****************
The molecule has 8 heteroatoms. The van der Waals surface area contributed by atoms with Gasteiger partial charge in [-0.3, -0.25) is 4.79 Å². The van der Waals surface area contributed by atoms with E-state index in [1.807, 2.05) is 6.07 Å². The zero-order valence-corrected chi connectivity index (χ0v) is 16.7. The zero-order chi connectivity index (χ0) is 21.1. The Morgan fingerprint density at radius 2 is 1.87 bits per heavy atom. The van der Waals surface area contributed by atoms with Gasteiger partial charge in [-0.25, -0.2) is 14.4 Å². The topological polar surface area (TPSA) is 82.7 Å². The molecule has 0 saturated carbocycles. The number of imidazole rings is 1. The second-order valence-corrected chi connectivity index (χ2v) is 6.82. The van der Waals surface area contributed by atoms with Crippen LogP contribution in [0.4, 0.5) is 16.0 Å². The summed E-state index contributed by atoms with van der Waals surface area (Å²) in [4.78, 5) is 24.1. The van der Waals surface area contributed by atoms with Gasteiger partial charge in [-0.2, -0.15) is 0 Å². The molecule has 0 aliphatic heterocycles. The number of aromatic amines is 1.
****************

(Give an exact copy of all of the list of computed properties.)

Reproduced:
The molecule has 8 heteroatoms. The van der Waals surface area contributed by atoms with Gasteiger partial charge in [-0.3, -0.25) is 4.79 Å². The van der Waals surface area contributed by atoms with E-state index in [1.807, 2.05) is 6.07 Å². The zero-order valence-corrected chi connectivity index (χ0v) is 16.7. The zero-order chi connectivity index (χ0) is 21.1. The Morgan fingerprint density at radius 2 is 1.87 bits per heavy atom. The van der Waals surface area contributed by atoms with Gasteiger partial charge in [-0.25, -0.2) is 14.4 Å². The topological polar surface area (TPSA) is 82.7 Å². The molecule has 0 saturated carbocycles. The number of imidazole rings is 1. The second-order valence-corrected chi connectivity index (χ2v) is 6.82. The van der Waals surface area contributed by atoms with Crippen LogP contribution in [0.4, 0.5) is 16.0 Å². The summed E-state index contributed by atoms with van der Waals surface area (Å²) in [4.78, 5) is 24.1. The van der Waals surface area contributed by atoms with Gasteiger partial charge in [-0.2, -0.15) is 0 Å². The molecule has 0 aliphatic heterocycles. The number of aromatic amines is 1.